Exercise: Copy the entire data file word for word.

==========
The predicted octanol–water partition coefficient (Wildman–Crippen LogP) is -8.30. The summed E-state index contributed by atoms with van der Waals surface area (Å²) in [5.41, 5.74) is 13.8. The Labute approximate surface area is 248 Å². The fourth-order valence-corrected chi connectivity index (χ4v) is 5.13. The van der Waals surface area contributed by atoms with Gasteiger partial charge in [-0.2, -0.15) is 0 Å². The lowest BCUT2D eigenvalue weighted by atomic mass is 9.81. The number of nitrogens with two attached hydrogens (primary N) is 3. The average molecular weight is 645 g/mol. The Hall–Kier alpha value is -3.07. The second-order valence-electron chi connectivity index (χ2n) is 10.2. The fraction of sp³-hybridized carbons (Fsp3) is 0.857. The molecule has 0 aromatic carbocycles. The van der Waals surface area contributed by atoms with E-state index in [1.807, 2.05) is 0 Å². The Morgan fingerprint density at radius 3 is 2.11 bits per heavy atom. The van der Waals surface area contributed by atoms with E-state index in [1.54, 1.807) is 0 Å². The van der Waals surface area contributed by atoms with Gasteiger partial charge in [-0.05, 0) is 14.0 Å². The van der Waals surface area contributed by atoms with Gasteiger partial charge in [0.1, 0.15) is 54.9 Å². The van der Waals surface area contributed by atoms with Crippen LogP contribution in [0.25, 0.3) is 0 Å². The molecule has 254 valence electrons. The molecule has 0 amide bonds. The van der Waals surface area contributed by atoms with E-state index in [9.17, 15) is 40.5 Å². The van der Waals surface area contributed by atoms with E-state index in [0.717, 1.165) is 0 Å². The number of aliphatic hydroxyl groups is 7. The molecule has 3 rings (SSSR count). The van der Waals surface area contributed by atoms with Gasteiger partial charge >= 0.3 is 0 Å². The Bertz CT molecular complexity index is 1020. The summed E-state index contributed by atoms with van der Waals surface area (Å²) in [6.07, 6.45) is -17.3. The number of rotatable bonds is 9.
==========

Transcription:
The predicted octanol–water partition coefficient (Wildman–Crippen LogP) is -8.30. The summed E-state index contributed by atoms with van der Waals surface area (Å²) in [5.41, 5.74) is 13.8. The Labute approximate surface area is 248 Å². The fourth-order valence-corrected chi connectivity index (χ4v) is 5.13. The van der Waals surface area contributed by atoms with Gasteiger partial charge in [-0.2, -0.15) is 0 Å². The lowest BCUT2D eigenvalue weighted by atomic mass is 9.81. The number of nitrogens with two attached hydrogens (primary N) is 3. The average molecular weight is 645 g/mol. The Hall–Kier alpha value is -3.07. The second-order valence-electron chi connectivity index (χ2n) is 10.2. The fraction of sp³-hybridized carbons (Fsp3) is 0.857. The molecule has 0 aromatic carbocycles. The van der Waals surface area contributed by atoms with E-state index in [1.807, 2.05) is 0 Å². The Morgan fingerprint density at radius 3 is 2.11 bits per heavy atom. The van der Waals surface area contributed by atoms with E-state index in [1.54, 1.807) is 0 Å². The van der Waals surface area contributed by atoms with Gasteiger partial charge in [-0.05, 0) is 14.0 Å². The van der Waals surface area contributed by atoms with Gasteiger partial charge in [0.1, 0.15) is 54.9 Å². The van der Waals surface area contributed by atoms with Crippen LogP contribution in [0.25, 0.3) is 0 Å². The molecule has 254 valence electrons. The molecule has 0 amide bonds. The van der Waals surface area contributed by atoms with E-state index in [9.17, 15) is 40.5 Å². The van der Waals surface area contributed by atoms with E-state index in [0.717, 1.165) is 0 Å². The number of aliphatic hydroxyl groups is 7. The molecule has 3 rings (SSSR count). The van der Waals surface area contributed by atoms with Gasteiger partial charge >= 0.3 is 0 Å². The Bertz CT molecular complexity index is 1020. The summed E-state index contributed by atoms with van der Waals surface area (Å²) in [6.07, 6.45) is -17.3. The number of rotatable bonds is 9.